“The Roundup was conducted in a typical, disorderly Soviet manner” - explains a former AK member. He doesn’t believe in the Perestroika, therefore he’s not willing to reveal his identity. “The Soviet soldiers, and the officers alike, probably didn’t feel like chasing after partisans in the forests. They [the Polish secret police] made their jobs easier by dragging people from their cottages. The lists were prepared by the traitors. When a particular person wasn’t at home, somebody else was taken in his place. They [the Russians] just had to be sure that the numbers added up. They looked not only for the Home Army members, but also the foresters, the village leaders, rich farmers, and others. These people were the Russian’s enemies. They were the leftovers from the 'bourgeois' Poland that had to be destroyed.”

Once, an NKVD officer got involved in a political discussion with some of the local farmers.

“Your [Communist] government asked us for help” - he explained. “Once we catch and deport all the ‘bandits’, we are going to live in peace. Just like in the Russian Federation. ‘

However, contrary to what the NKVD man preached, the life wasn’t any different on the other side of the border either. There were mass arrests in Lithuania, and in the Grodno area as well; virtually along the entire border belt. The Home Army soldiers who found themselves in those areas, very quickly realized, that the war didn’t really end. Hunted, arrested, tortured, and executed, they very quickly returned to the forests; they returned to the very same hideouts and shelters they had used during the German occupation.

There are still many other witnesses of these events. Some of them stayed put where they were born, while others were repatriated. Those repatriated usually ended up in some other distant corner of Poland – most often in the so-called Recovered Territories. The following is a story of only one such family. If we were to compare it to the thousands of far-more heart-wrenching stories of other families, it really isn’t even that tragic ...

This man, who today is some seventy year-old, doesn’t stand out from the crowd. He’s now a retired farmer, back then, a lowly Home Army private.

“What kind of enemy could I have been?” - he asks himself this rhetorical question. “I completed only a couple of grades in the elementary school, and owed a few hectares of land. That’s all I had. I was an Armia Krajowa partisan only because all young men used to be in it. It would have been a shame not to belong to the AK ! In my case, luckily, the war had passed by uneventfully. Although, I happened to be captured by the Russians near Lwów, God sent a decent Russian soldier on my path. When our train stopped at a railroad station, and my colleague and I decided to escape, we managed to avoid the bullets from the guard. Even then, when we asked him to ‘go on the side’ (metaphorically, go to the toilet), our guard seemed to be compassionate enough. ‘Idite, Idite’ [‘Just go, just go’] - he told us, as if he suspected what our true intentions were.'”

“I even managed to survive the Nazi occupation. The real hell started after the Germans were gone.”

“Have a look” - our anonymous interviewee encourages us to take a look. He parts his gray hair, and reveals numerous scars on his head. "This is what a rifle butt will do to your head …”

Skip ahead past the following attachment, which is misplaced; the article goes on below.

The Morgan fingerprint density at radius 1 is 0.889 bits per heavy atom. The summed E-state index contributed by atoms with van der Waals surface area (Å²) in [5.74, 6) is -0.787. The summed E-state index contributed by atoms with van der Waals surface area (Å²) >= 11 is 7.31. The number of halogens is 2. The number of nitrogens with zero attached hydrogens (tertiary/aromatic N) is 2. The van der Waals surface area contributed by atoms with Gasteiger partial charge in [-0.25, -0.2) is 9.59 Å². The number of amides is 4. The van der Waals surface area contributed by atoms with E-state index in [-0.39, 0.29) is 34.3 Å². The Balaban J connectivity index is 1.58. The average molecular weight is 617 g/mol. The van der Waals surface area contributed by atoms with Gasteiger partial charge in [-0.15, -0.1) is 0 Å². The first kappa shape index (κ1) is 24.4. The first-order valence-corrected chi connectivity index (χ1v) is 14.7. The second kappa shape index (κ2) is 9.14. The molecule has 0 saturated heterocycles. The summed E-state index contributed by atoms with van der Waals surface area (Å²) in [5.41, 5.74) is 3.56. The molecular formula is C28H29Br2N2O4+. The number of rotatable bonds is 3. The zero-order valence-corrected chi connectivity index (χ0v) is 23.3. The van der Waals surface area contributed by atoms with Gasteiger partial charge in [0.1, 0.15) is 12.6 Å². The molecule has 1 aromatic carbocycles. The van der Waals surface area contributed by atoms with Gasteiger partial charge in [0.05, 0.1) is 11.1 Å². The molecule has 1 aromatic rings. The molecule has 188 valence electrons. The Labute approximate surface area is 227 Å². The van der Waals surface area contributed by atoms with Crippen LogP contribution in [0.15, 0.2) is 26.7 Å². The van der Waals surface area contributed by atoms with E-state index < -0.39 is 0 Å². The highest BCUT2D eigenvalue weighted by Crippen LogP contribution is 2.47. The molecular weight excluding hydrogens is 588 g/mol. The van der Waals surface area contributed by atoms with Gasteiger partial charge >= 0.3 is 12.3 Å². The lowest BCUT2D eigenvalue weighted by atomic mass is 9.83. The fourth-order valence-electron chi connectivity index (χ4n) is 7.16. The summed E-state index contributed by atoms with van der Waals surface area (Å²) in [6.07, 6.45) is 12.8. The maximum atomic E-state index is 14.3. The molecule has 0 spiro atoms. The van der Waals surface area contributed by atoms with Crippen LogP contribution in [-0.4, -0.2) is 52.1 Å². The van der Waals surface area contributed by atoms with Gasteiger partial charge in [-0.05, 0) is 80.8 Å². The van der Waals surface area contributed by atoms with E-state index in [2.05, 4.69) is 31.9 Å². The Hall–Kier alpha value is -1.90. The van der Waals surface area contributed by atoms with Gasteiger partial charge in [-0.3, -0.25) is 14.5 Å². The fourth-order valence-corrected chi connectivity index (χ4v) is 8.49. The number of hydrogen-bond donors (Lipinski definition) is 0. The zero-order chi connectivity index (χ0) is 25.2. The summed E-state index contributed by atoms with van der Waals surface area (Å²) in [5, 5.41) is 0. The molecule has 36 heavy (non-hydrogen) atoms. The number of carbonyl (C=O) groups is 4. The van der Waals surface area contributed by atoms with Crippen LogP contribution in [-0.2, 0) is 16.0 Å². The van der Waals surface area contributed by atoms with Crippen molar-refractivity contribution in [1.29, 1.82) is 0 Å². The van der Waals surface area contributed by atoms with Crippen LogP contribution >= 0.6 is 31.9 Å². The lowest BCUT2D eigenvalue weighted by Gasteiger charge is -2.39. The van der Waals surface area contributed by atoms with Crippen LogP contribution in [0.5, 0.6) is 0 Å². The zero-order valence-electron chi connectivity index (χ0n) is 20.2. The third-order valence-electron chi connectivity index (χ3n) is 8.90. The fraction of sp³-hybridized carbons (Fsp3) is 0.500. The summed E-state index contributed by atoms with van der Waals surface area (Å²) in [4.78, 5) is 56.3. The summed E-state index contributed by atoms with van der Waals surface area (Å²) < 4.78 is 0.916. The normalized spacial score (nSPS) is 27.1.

When the NKVD surrounded them, he didn’t have enough time to hide in his earlier prepared, ingenious-bunker under the cowshed. He ran off into the field. The NKVD soldier tried to catch him, aiming and firing his rifle as he was running. He missed. In the end, however, the NKVD man got so close to our interviewee, that he didn’t have any other choice, but to stop. He was asked to turn around. This is when he was hit on the head …

Later, during the interrogations, he found out that the soldier had run out of ammunition, as he had spent it all during his pursuit. He’s still angry with himself for getting caught in such a foolish way. Yes, he survived, but only because they didn’t discover the hiding place where he kept his gun. The interviewee also had a brother. His brother didn’t stick around too long after the Roundup. Instead, he escaped to “Poland”. There, under an assumed name, he settled in Gdansk. He used that fake name until his death. Even the inscription on his gravestone remains different from his actual name.

- “[My] brother had to hide as if he was a common criminal. He was even afraid in Poland, as his fight for a sovereign Poland was considered a crime.”

It was the same around the Grodno area as well. The arrests and roundups in that area also resembled spontaneous, random, and blind blows that lacked any reasonable explanation for their occurrence.

If the NKVD were aiming at getting rid of the Home Army partisans, then why more than half of the arrested had nothing to do with that resistance?

Even if we were to assume, that NKVD’s aim was to annihilate the “people’s enemies”, as they were called – the rich, the “ideologically”-hostile, or those who were theoretically capable of endangering the new authorities, then why did they round up the poor, the children, or even the elderly?

Can such a massive operation be explained by isolated incidents between the Red Army and the Polish inhabitants of this area? The tragic incidents experienced by the inhabitants of Suwalki can neither be explained as a coincidence, nor betrayal.

Perhaps, it is not even necessary to seek any rational explanation for that tragedy. The only perceptible logic of terror is after all, terror itself. Until new evidence surfaces, (i.e. the NKVD archives are opened), this is perhaps the only logical approach to “explain” the reasons behind the Roundups and their aftermath.

These terrorized people simply feared. And so they did. Many of them, and it is evident in their reluctance to reveal their names, fearing to this very day. And, those who fear, are both the arrested, and those who arrested them.


Continue to Part 5: We Regret To Inform You